Y2K Off Centre Run Part 5
Monday 21st August. I say goodbye to the others and head south after a great relaxing week. Leaving at 7:40 I arrived in Port Hedland before 2pm. The thing to come to grips with up here is the vast distances to travel with no stops and little in the way of scenery. The first stop was Sandfire roadhouse which was 320km from Broome! You want to make sure you have enough fuel and water to do these stretches! The next stop is Pardoo roadhouse, then into Port Hedland. I had planned to stay here, but the sight of another huge mining port was not to my liking, so after taking a photo of a 100 car ore train with 4 diesels, I headed further west to Port Samson.
On the way I pulled into Whim Creek on Chick's recommendation, and this little roadhouse/pub was an interesting stop. The pub has been at least partly demolished by cyclones (last one in 1999) and the bar resembles a museum to the events. Behind glass were letters from people who at one time or other had visited or stayed there, who having heard of the pub's plight had sent letters, cash and cheques offering support. The cheques and cash are still behind glass, and seems to give the pub a much nicer feel for it. Well worth a visit.
Port Samson had been recommended to me by another traveler, and although a little off the beaten track the trip is more than worth it. This little village is right on the coast north of Roebourne and east of Karratha facing north onto the Indian Ocean. On arrival at the camping area I was asked if I had booked. Yeah, right! Seems this little idyll is a popular haunt for Perth escapees during the winter and they had no room. When I explained that I only needed a small plot I was able to squeeze in. The pub and seafood restaurant were right next door - great spot.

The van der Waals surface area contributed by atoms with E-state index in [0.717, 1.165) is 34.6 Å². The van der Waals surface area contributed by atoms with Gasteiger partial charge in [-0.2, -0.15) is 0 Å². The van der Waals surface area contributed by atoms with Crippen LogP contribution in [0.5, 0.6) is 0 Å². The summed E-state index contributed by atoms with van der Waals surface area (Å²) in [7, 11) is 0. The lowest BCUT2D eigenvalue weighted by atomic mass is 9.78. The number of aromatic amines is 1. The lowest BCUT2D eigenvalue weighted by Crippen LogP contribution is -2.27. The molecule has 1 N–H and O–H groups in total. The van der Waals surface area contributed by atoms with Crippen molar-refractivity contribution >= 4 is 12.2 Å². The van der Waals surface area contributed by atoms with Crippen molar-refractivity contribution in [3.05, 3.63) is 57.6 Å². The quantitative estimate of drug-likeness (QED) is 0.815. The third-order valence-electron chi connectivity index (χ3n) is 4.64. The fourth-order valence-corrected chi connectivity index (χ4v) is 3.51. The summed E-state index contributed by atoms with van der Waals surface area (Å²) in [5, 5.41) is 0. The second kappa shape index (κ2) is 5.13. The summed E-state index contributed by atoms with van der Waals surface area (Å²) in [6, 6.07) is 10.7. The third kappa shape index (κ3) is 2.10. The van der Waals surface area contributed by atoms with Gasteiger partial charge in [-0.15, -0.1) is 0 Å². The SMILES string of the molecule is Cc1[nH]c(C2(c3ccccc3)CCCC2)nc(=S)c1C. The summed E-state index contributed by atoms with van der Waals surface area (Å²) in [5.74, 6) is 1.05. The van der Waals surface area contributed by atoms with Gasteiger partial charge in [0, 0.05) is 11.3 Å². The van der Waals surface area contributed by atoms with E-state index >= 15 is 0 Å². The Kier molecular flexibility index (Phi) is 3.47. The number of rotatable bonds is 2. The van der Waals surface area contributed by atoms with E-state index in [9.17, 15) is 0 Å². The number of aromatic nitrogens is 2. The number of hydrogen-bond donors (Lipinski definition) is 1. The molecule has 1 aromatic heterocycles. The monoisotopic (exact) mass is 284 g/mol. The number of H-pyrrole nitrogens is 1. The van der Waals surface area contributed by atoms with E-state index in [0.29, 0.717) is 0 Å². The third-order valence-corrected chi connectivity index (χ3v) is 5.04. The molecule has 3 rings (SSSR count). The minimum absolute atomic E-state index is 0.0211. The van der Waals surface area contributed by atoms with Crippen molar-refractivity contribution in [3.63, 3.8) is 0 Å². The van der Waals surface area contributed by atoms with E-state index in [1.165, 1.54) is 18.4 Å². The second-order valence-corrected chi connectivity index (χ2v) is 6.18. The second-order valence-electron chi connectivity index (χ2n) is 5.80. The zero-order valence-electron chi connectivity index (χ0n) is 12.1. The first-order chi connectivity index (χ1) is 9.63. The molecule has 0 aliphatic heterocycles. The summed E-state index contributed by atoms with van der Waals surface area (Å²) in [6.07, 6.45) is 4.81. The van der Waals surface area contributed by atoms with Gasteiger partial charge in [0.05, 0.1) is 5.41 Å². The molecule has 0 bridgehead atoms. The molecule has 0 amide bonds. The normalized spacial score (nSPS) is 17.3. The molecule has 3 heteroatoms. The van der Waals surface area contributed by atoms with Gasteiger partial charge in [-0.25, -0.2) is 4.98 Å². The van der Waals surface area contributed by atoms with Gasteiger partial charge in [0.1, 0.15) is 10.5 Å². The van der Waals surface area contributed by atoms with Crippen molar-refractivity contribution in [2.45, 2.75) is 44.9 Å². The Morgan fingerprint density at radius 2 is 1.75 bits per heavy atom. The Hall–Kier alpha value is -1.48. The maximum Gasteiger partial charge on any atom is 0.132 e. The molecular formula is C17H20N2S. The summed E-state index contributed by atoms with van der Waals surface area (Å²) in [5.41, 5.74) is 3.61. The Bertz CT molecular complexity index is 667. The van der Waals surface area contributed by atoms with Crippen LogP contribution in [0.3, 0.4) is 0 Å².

With yesterday being an 850km day, I was pleased to have a look around at a slower pace today. Close to Port Samson is the historic town of Cossack, once a pearling town until the port silted up and then abandoned in 1910. The pearlers moved to Broome and the rest is history. Took a run out to Dampier and Karratha which is about 60km away. Red ore rocks of all sizes scatter the country and it appears harsh. Karratha is a sprawling town and uninteresting but although Dampier is a mining port, it is much more beautiful. Due to the strong onshore winds whipping up the spray, I was unable to see the beauty of the Dampier archipelago, but I'm assured it is a great sight. Back to Port Samson for a relaxing afternoon.
Wednesday 23rd August. Overnight the heavy onshore winds made me decide to move inland for some respite. Rode through Millstream NP, stopping at Python Pools. The dirt road (290km) was well graded, probably as it is used by the mines (Hammersley Iron). Took the road towards Wittenoom which now resembles a ghost town although there were still a couple of hardy souls braving the elements of its asbestos mining past. Large signs warn of the still present dangers of asbestos fibres, and I must admit noticing a different smell in the air for a distance of 50km from here. Over to Auski roadhouse on the Newman road for fuel, then round to Karijini NP. There was a $3 park entry and a $10 camping fee so I elected for just one night at the moment. I went to Fortescue falls, the only permanent falls in the park, then circular pools before heading west to the camping area. Pretty basic with pit toilets, gas BBQ's and no garbage bins. No grass either, so you have the choice of camping in spinifex (and turning yourself into a pincushion!) or that wonderful red dirt.
Thursday 24th August. Well I managed to escape the winds of the coast, but the desert managed to serve up some negative temperatures last night. I was up as soon as the sun took a nip at the tent to get some extra warmth. A quick breakfast and I was packed and ready to roll even before the 4WD Terry Tourist's had even rolled over for a second time. I explored the Karijini gorges in the fullness of the morning - these immense ravines seem to appear out of nowhere and are awesome. More time could be spent here walking to the bottom and really getting into it, but I was on the move again.